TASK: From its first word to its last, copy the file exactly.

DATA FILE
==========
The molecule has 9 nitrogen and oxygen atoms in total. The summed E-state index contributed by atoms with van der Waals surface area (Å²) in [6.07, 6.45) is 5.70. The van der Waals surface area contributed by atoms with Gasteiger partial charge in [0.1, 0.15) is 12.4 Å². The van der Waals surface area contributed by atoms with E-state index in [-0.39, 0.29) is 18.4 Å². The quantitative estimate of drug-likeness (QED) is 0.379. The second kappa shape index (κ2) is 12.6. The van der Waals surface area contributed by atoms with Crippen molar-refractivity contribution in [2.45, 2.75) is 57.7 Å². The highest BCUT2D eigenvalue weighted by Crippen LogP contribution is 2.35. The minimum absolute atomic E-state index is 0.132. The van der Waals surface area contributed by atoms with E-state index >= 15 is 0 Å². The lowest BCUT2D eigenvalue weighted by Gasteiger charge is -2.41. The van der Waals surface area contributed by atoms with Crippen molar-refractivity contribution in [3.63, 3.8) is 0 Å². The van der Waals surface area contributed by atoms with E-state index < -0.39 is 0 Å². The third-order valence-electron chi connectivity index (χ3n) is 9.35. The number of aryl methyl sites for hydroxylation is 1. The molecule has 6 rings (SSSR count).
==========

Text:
The molecule has 9 nitrogen and oxygen atoms in total. The summed E-state index contributed by atoms with van der Waals surface area (Å²) in [6.07, 6.45) is 5.70. The van der Waals surface area contributed by atoms with Gasteiger partial charge in [0.1, 0.15) is 12.4 Å². The van der Waals surface area contributed by atoms with E-state index in [-0.39, 0.29) is 18.4 Å². The quantitative estimate of drug-likeness (QED) is 0.379. The second kappa shape index (κ2) is 12.6. The van der Waals surface area contributed by atoms with Crippen molar-refractivity contribution in [2.45, 2.75) is 57.7 Å². The highest BCUT2D eigenvalue weighted by Crippen LogP contribution is 2.35. The minimum absolute atomic E-state index is 0.132. The van der Waals surface area contributed by atoms with E-state index >= 15 is 0 Å². The lowest BCUT2D eigenvalue weighted by Gasteiger charge is -2.41. The van der Waals surface area contributed by atoms with Crippen molar-refractivity contribution in [3.63, 3.8) is 0 Å². The van der Waals surface area contributed by atoms with E-state index < -0.39 is 0 Å². The third-order valence-electron chi connectivity index (χ3n) is 9.35. The number of aryl methyl sites for hydroxylation is 1. The molecule has 6 rings (SSSR count).